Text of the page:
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New research suggests that nearly twice as many properties are at risk from a 100-year flood today than the Federal Emergency Management Agency's flood maps indicate.
Flooding Outside the Zones<p>About <a href="https://furmancenter.org/files/Floodplain_PopulationBrief_12DEC2017.pdf" target="_blank">15 million</a> Americans live in FEMA's current 100-year flood zones. The designation warns them that their properties face a 1% risk of flooding in any given year. They must obtain flood insurance if they want a federally ensured loan – insurance that helps them recover from flooding.</p><p>In Greater Houston, however, <a href="https://doi.org/10.1111/j.1539-6924.2012.01840.x" target="_blank">47% of claims</a> made to FEMA across three decades before Hurricane Harvey were outside of the 100-year flood zones. Harris County, recognizing that FEMA flood maps don't capture the full risk, now <a href="https://www.hcfcd.org/floodinsurance" target="_blank" rel="noopener noreferrer">recommends that every household</a> in Houston and the rest of the county have flood insurance.</p><p>New risk models point to a similar conclusion: Flood risk in these areas outstrips expectations in the current FEMA flood maps.</p><p>One of those models, from the <a href="https://firststreet.org/flood-lab/research/2020-national-flood-risk-assessment-highlights/" target="_blank">First Street Foundation</a>, estimates that the number of properties at risk in a 100-year storm is 1.7 times higher than the FEMA maps suggest. Other <a href="https://doi.org/10.1088/1748-9326/aaac65" target="_blank" rel="noopener noreferrer">researchers</a> find an even higher margin, with 2.6 to 3.1 times more people exposed to serious flooding in a 100-year storm than FEMA estimates.</p>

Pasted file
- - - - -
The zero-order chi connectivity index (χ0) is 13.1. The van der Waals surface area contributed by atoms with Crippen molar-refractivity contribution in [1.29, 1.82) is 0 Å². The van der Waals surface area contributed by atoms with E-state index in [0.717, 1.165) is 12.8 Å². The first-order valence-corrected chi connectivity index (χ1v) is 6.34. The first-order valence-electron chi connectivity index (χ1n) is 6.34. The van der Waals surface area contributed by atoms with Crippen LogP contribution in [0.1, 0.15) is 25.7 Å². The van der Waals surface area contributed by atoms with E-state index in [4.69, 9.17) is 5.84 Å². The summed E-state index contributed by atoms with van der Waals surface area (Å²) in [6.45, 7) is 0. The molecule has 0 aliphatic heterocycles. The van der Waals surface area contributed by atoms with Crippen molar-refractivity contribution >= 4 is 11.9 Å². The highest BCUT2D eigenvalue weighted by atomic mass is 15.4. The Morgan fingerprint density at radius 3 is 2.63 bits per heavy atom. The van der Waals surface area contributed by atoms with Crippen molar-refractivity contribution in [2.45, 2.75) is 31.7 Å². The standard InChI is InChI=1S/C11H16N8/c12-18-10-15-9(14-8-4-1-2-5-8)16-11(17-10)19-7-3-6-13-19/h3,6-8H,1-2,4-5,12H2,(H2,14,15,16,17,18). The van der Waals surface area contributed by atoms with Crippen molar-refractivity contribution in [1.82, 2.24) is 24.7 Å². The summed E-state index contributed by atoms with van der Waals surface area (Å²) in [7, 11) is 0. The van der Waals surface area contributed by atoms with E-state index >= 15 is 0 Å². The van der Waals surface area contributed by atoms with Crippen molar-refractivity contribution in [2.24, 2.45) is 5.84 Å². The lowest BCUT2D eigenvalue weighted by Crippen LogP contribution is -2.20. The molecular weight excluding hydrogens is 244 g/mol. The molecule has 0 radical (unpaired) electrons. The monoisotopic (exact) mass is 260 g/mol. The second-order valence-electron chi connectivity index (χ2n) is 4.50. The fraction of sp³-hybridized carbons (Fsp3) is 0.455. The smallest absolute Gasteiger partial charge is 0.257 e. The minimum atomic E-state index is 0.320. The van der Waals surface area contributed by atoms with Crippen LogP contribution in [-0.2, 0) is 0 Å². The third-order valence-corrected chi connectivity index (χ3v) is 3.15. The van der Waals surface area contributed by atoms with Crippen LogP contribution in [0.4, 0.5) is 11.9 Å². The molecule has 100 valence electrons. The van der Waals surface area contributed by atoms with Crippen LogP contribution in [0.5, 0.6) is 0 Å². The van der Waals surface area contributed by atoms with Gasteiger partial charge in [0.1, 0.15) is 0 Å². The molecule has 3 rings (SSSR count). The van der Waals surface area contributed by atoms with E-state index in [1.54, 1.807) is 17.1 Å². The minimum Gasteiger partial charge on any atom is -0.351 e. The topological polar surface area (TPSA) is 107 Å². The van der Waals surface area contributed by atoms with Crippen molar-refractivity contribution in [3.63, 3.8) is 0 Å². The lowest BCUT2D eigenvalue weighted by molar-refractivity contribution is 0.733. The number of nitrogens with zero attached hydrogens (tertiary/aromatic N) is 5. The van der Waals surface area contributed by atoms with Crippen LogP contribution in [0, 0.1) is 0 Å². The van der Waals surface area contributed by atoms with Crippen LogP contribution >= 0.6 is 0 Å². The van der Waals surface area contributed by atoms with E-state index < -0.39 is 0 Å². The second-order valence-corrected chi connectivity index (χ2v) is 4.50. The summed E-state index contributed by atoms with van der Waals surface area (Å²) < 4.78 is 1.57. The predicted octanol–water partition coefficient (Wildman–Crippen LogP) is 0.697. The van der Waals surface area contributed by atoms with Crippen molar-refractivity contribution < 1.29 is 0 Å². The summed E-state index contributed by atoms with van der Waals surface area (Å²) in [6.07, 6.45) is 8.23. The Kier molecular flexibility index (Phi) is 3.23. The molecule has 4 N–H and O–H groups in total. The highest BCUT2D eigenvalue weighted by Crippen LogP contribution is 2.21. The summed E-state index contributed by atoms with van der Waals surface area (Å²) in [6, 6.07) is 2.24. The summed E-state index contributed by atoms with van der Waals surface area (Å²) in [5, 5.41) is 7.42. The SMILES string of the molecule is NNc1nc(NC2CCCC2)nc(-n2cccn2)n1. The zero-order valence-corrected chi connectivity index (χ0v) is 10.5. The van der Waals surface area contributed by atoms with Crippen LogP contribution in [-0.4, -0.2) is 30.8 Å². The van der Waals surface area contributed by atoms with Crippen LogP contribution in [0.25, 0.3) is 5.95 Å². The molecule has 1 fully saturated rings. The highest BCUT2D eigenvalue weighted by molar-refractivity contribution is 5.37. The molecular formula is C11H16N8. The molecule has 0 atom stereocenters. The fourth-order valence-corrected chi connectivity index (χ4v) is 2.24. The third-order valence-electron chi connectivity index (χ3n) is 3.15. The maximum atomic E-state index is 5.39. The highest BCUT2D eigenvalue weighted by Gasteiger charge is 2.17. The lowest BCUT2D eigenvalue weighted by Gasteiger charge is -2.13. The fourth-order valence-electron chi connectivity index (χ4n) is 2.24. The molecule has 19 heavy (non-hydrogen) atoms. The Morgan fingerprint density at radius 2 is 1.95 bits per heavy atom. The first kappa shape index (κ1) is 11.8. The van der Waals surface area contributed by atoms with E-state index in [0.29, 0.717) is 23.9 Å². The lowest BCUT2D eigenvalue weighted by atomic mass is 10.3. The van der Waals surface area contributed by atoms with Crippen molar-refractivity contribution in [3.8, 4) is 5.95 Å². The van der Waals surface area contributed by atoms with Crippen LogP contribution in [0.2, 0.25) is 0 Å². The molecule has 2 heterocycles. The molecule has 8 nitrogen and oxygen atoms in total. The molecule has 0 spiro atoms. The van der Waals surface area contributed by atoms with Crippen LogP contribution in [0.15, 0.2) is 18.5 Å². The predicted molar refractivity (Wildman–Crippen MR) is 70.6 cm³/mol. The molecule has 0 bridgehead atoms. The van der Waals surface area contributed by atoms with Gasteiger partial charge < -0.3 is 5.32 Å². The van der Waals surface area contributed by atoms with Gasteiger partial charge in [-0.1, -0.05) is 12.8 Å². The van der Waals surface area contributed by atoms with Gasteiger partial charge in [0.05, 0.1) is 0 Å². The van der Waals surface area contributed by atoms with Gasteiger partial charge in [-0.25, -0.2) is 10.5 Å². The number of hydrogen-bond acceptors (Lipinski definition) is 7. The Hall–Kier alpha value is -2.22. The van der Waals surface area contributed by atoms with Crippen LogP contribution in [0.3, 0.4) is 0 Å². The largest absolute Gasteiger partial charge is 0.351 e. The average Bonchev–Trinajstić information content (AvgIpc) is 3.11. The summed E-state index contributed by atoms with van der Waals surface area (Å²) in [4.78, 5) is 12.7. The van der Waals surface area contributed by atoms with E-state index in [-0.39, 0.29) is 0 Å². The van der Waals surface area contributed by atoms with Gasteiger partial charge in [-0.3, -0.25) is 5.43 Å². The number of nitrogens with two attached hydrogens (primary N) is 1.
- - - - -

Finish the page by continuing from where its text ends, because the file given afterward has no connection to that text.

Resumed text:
What FEMA’s Flood Maps Miss<p>Understanding why areas outside the 100-year flood zones are flooding more often than the FEMA maps suggest involves larger social and environmental issues. Three reasons stand out.</p><p>First, some places rely on relatively old FEMA maps that don't account for recent urbanization.</p><p>Urbanization matters because impervious surfaces – think pavement and buildings – are not effective sponges like natural landscapes can be. Moreover, the process for updating floodplain maps is locally variable and can take years to complete. Famously, New York City was updating its maps when Hurricane Sandy hit in 2012 but hadn't finished, meaning flood maps in effect <a href="https://projects.propublica.org/nyc-flood/" target="_blank">were from 1983</a>. FEMA is required to assess whether updates are needed every five years, but the <a href="https://www.fema.gov/cis/nation.html" target="_blank" rel="noopener noreferrer">majority of maps</a> <a href="https://www.oig.dhs.gov/sites/default/files/assets/2017/OIG-17-110-Sep17.pdf" target="_blank" rel="noopener noreferrer">are older</a>.</p><p>Second, binary thinking can lead people to an underaccounting of risk, and that can mean communities fail to take steps that could protect a neighborhood from flooding. The logic goes: if I'm not in the 100-year floodplain, then I'm not at risk. Risk perception <a href="https://doi.org/10.1088/1748-9326/ab195a" target="_blank" rel="noopener noreferrer">research</a> backs this up. FEMA-delineated flood zones are the major factor shaping flood mitigation behaviors.</p><p>Third, the era of climate change scuttles conventional assumptions.</p><p>As the planet warms, extreme storms are becoming <a href="https://nca2018.globalchange.gov/" target="_blank">more common and severe</a>. If greenhouse gas emissions continue to increase at a high rate, computer models suggest that the chances of a severe storm dropping 20 inches of rain on Texas in any given year will increase from about 1% at the end of the last century to 18% at the end of this one, a chance of <a href="https://doi.org/10.1073/pnas.1716222114" target="_blank" rel="noopener noreferrer">once every 5.5 years</a>. So far, <a href="https://www.rstreet.org/wp-content/uploads/2020/02/195.pdf" target="_blank" rel="noopener noreferrer">FEMA hasn't taken into account the impact climate change is having</a> on extreme weather and sea level rise.</p>